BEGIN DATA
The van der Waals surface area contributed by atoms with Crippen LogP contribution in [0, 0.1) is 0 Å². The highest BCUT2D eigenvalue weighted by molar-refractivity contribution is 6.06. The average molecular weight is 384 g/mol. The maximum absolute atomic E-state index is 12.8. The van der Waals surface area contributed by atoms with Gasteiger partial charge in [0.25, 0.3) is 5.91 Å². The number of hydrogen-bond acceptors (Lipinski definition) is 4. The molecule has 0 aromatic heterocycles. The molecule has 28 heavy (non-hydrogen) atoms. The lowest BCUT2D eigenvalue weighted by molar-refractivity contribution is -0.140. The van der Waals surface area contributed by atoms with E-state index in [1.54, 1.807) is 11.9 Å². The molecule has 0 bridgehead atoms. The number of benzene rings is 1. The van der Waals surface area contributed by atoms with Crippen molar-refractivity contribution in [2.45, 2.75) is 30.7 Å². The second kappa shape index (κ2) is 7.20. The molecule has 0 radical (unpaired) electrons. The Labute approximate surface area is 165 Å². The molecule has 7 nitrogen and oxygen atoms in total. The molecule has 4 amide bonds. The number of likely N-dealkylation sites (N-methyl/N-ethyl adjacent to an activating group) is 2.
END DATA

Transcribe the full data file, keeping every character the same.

The van der Waals surface area contributed by atoms with Crippen LogP contribution in [0, 0.1) is 0 Å². The highest BCUT2D eigenvalue weighted by molar-refractivity contribution is 6.06. The average molecular weight is 384 g/mol. The maximum absolute atomic E-state index is 12.8. The van der Waals surface area contributed by atoms with Gasteiger partial charge in [0.25, 0.3) is 5.91 Å². The number of hydrogen-bond acceptors (Lipinski definition) is 4. The molecule has 0 aromatic heterocycles. The molecule has 28 heavy (non-hydrogen) atoms. The lowest BCUT2D eigenvalue weighted by molar-refractivity contribution is -0.140. The van der Waals surface area contributed by atoms with E-state index in [1.54, 1.807) is 11.9 Å². The molecule has 0 bridgehead atoms. The number of benzene rings is 1. The van der Waals surface area contributed by atoms with Crippen molar-refractivity contribution in [2.45, 2.75) is 30.7 Å². The second kappa shape index (κ2) is 7.20. The molecule has 0 radical (unpaired) electrons. The Labute approximate surface area is 165 Å². The molecule has 7 nitrogen and oxygen atoms in total. The molecule has 4 amide bonds. The number of likely N-dealkylation sites (N-methyl/N-ethyl adjacent to an activating group) is 2.